Visiting Scholars Look Inside Simulation's "Black Box"

12 July 2019

Researchers working with the HLRS Department of Philosophy of Computer Simulation strive for a clearer understanding of computational research and its limitations.

Simulation and other applications of high-performance computing have become indispensable tools for research in the basic and applied sciences. Employing HPC has had many positive impacts, helping to strive for a deeper understanding of our world and enabling the development of new technologies. As our reliance on computer simulation grows, however, many wonder how it is changing science, technology, politics, and society, and how we should react.

As a supercomputing center, HLRS is unusual in that for many years it has prioritized discussion about such issues. Through its Department of Philosophy of Simulation, HLRS promotes interdisciplinary dialogue among simulation scientists, philosophers, historians of science, sociologists, and other scholars whose insights enable reflection on the nature of simulation.

In 2018 and 2019, the Department of Philosophy of Simulation hosted visiting scholars PD Dr. Johannes Lenhard (Philosophy Department, University of Bielefeld) and Prof. Dr. Nicole J. Saam (Institute for Sociology, Friedrich-Alexander-Universität Erlangen-Nürnberg). Their research highlights some key questions facing the philosophy of simulation today, and their experiences at HLRS show the benefits of promoting multidisciplinary discourse.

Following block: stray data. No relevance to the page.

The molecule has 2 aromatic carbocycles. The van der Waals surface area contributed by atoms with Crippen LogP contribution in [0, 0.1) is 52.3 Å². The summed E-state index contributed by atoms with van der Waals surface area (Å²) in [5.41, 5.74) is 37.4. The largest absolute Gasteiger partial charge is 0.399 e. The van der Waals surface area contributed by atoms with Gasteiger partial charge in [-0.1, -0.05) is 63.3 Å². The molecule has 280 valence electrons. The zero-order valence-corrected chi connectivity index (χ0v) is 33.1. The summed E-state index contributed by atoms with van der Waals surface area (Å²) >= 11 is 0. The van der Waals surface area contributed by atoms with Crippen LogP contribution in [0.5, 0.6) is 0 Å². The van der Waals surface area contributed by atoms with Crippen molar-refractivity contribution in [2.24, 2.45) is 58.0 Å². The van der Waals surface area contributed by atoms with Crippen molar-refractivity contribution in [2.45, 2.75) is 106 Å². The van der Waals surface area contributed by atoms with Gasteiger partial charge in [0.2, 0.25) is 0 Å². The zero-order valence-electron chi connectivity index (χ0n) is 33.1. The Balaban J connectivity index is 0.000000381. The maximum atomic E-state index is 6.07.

Simulation yesterday and today

Johannes Lenhard initially trained as a mathematician, but in 2001 became captivated by philosophical and historical questions related to the growing use of computing across many scientific disciplines. He realized that a conceptual framework was needed for discussing the deeper implications of this trend.

"For philosophers of science," Lenhard says, "one important problem is what it means for a scientist to know something. In the case of computer simulation, is the knowledge it produces different from that produced by older methods? If so, how? As a historian, one can also ask how the conditions in which computer simulation is used have changed over the years. This gives us a better understanding of how simulation is used today." In his research Lenhard has written about features that distinguish today's computer simulation from earlier mathematical modelling.

One example is the change in experiments using simulation. Supercomputers enable scientists to easily adjust a mathematical model's parameters so that it approaches observed data. Deep learning algorithms using neural networks are perhaps the best examples of this approach; by adjusting parameters, scientists gain the ability to model almost any behavior. But although such a capability can be useful, Lenhard asks, is it still science?

"The idea that general laws can reveal order in chaos is historically connected to the idea that these laws can be formulated mathematically," Lenhard says. "But newer kinds of computer modelling have nothing to do with finding such general laws. Today, we hope to describe and manage things in a predictable way, even if we don't have a law for it. This is a completely new option."